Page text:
How democracy was stripped from the SNP

In recent years democracy inside the Scottish National Party has been curtailed and diminished, greatly reducing the power of the members of what used to be a member-led party. How was this done and what does it mean?

Before the Parliament

The SNP operated as a member-led party for most of its history, with a substantial constitutional process required to create policy or make strategic decisions which involved members at every stage. In relation to its members, it was one of the most democratically accountable parties in Britain. Statutory ‘Political Education Officers’ liaised between branches and constituencies and the decision-making bodies – Annual Conference and National Council. Decisions could not be made without the consent of the membership.

The early devolution years

The culture of democracy had changed in the party in the first decade of devolution with an expectation that members would broadly accept guidance from the leadership on what approaches to take and a recognition that some decisions had to be taken faster than would allow for a full conference debate. But the architecture of the democratic structure of the SNP remained in place and the constitution continued to place power in the hands of members.

The Governance Review

In 2017 the Party announced it would undertake a Governance Review. This was carried out and assessed solely by Party HQ. There is a substantial difference between what was promised and what happened next.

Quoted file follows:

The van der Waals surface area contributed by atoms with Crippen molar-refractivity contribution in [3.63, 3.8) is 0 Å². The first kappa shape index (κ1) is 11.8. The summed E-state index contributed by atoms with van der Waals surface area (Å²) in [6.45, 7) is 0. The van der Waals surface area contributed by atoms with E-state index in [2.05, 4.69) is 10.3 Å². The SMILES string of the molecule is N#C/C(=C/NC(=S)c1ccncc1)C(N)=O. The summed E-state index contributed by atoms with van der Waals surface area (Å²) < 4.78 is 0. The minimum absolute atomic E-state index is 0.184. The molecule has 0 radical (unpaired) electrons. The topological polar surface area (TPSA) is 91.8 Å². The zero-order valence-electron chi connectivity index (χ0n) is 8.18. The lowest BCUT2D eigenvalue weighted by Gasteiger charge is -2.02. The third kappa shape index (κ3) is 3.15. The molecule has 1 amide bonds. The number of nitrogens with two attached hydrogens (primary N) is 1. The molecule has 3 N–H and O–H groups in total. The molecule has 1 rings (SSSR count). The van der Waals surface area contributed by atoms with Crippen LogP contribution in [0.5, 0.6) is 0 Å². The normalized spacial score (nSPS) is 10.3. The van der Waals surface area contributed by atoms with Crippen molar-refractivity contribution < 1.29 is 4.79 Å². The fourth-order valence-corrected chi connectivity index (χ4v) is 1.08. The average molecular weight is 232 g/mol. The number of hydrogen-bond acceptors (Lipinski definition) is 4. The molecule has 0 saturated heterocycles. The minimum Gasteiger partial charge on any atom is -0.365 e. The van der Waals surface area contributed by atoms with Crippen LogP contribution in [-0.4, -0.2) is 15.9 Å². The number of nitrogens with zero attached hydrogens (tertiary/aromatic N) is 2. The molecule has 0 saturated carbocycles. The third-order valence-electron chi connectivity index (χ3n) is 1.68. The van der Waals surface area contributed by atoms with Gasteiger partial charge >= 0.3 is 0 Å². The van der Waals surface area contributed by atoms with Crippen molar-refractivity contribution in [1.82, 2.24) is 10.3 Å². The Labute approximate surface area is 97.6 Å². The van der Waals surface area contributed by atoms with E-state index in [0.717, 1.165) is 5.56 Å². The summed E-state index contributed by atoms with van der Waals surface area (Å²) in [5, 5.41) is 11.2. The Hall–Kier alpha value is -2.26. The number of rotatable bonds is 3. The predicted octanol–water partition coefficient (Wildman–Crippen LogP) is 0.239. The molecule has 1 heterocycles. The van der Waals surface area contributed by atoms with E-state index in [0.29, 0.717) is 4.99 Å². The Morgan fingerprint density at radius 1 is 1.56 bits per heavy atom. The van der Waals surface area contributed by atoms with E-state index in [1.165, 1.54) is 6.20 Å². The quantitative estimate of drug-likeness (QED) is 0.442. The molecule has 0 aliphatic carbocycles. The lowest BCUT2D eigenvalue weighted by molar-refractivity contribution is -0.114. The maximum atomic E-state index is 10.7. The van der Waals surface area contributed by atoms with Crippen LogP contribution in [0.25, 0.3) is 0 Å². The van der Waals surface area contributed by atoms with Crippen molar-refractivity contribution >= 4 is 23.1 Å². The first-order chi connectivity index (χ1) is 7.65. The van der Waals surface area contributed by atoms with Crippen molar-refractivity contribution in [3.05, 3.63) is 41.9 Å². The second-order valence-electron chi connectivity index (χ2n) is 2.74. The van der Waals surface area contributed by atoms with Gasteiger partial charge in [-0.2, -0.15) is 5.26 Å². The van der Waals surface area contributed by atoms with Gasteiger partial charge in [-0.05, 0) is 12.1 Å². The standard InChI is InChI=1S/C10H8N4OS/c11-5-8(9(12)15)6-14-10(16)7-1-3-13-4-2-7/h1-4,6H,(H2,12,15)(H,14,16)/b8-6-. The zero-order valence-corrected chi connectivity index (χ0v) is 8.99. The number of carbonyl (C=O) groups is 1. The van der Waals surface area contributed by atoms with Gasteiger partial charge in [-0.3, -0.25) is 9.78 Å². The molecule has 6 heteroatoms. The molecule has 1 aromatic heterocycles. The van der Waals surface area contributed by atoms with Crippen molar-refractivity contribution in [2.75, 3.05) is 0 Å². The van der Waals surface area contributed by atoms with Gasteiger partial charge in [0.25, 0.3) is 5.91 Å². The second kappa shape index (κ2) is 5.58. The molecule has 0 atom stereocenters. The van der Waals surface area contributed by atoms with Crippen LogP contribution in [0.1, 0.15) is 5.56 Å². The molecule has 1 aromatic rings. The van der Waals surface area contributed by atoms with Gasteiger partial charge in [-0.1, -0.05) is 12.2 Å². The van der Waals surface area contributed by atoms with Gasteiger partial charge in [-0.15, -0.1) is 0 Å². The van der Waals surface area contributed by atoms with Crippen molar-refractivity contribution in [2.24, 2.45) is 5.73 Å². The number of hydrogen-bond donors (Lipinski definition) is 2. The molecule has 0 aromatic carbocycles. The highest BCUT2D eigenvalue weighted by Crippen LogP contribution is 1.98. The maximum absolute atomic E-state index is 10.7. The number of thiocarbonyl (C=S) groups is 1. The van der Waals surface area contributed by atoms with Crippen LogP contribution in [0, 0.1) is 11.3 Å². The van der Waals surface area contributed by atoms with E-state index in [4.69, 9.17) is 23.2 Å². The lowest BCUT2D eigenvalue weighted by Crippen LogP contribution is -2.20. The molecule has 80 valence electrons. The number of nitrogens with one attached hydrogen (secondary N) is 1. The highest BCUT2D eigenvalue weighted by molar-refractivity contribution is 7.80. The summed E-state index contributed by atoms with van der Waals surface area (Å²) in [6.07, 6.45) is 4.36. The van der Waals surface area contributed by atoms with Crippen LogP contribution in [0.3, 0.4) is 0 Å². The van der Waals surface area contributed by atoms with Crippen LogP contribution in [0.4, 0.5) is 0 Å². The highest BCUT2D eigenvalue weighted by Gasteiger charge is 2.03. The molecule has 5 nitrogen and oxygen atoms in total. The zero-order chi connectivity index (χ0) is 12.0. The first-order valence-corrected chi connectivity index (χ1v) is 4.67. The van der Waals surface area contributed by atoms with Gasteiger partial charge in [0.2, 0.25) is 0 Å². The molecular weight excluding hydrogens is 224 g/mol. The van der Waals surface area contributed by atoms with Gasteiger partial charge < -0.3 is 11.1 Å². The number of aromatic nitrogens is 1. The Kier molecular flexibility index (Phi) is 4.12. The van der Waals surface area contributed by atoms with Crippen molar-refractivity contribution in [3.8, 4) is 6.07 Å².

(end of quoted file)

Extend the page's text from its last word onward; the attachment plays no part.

The demise of National Council

In spring 2018 the news was sprung on the final National Council that the National Executive Committee had decided to abolish National Councils, which were already being marginalised. The members of National Council were unprepared for this (it was sprung on them at the meeting) and they were promised that a new structure of ‘Regional Assemblies’ would be powerful.

The rise of Regional Assemblies

The National Council met twice a year on an constitutionally-required basis. There is no clear record of how many Regional Assemblies have been held, but they have no constitutional power and they are, by their very nature, fragmented and poorly linked to each other. There were no more than a handful held.

The demise of Regional Assemblies

There are now proposals to scrap even the Regional Steering Committees and to replace them with vaguely-defined ‘gatherings’ which would be comprised mainly of elected politicians from the region, effectively cutting the members of the Party who live in the region out of decision-making. Members would still get to vote for regional representatives to be on the NEC but it would be much harder for them to coordinate.

Neutering Constituency Associations

Further rule changes in 2018 reduced the powers of Constituency Associations and transferred them to the Regional Committees – which don’t contain direct representation from the Constituency Associations

Controlling conference

A series of changes were made to reduce the powers of delegates at conference and to increase the power of Party HQ on the structure and agendas of Annual Conference. Conference is the last remaining decision-making body on which the membership is directly represented (other than the NEC),so controlling what is discussed at this conference leads to control of what the membership can decide.